Secret history of Infocom's abortive sequel to The Hitchhikers' Guide to the Galaxy text adventure, Milliways

Andy Baio's been slipped a hard drive containing the whole network share from Infocom, creators of the legendary text-adventure game Zork and The Hitchhikers' Guide to the Galaxy; he's mining the drive's many treasures and today he's published a long account of the abortivr Milliways game, a sequel to H2G2 set in the Restaurant at the End of the Universe:

1. It seems natural to include a scene in the restaurant, Milliways. Could be a bit of fun: strange parties, unctuous compere, self-introducing food. Perhaps there's an object there that you need to get. (It could be a SPORK, a spoon with sort of forky tines on the end. Or would that be a FOON?) It could be a vehicle from the car park — Marvin has the keys. If you manage to re-enter Milliways at another time (oops! on another occasion), you will not meet yourself, "because of the embarrassment that usually causes." What about a visit to the Big Bang Burger Bar?

2. Given point 1, you must have a means (or several meanses) of time travel. In fact time travel instead of space travel could be the primary method of changing scene. In the original, the party got to Milliways by accident: in the radio version, a "hyperspatial field generator" overheated; in the book version, Zaphod's great-granddaddy screwed up the works of Eddie, the Heart of Gold computer. Maybe your trip to Milliways would require info from an anti-piracy device in the game package. Once at the restaurant, you can steal a timeship and go anywhen you want.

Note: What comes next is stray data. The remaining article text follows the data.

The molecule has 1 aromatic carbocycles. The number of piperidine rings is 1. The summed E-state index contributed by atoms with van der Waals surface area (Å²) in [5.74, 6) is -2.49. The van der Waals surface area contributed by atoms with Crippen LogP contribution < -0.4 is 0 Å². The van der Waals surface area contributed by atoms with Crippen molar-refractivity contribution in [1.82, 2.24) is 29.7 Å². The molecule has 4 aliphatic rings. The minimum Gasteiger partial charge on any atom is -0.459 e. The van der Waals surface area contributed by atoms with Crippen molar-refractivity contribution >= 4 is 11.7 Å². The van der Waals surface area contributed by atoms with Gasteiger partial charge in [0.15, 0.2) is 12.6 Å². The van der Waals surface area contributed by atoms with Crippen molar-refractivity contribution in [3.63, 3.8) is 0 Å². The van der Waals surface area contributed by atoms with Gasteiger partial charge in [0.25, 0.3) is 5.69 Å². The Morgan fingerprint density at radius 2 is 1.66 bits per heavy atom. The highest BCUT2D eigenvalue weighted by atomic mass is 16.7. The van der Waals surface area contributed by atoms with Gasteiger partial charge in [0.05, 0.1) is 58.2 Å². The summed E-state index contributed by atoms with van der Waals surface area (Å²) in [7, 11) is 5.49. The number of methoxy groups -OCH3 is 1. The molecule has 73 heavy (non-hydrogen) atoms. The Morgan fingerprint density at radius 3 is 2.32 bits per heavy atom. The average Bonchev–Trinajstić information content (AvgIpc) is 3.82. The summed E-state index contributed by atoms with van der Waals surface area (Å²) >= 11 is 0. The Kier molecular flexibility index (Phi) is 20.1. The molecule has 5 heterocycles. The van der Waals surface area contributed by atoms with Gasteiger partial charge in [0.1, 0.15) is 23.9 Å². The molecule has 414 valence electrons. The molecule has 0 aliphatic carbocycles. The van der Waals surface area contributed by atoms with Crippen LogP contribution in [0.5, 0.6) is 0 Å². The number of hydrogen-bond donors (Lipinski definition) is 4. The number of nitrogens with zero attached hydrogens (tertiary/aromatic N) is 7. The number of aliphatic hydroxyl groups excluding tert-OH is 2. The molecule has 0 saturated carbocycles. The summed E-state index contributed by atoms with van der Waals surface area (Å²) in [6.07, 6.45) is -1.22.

3. Given point 2, it seems natural for the "best ending" of the game to be your arrival on Earth before it's destroyed, which is the ending of both the first radio series and the second (namesake) book. The original route to this ending was an accidental landing on Golgafrincham Ark B, with its cargo of telephone sanitizers, marketing consultants, etc. (the ancestors of Earth's humans!). I rather like this bit, and hope we can work it into the game.

4. Okay, so what about the beginning of the game? The easy answer: take up the story where the "Hitchhiker's" game left off, namely the arrival on Magrathea. But in the original this arrival is followed by a travelogue of Magrathea and a flashback to the Deep Thought v. philosophers' union story (including the introduction of the "42" joke) and the joke about the true nature of mice. All funny bits, but I have a hard time envisioning how they can be made into interesting interactive versions. Perhaps you could time-travel to Deep Thought and interact with it yourself. The Magrathean catalog of planets on Sens-O-Tape could be useful.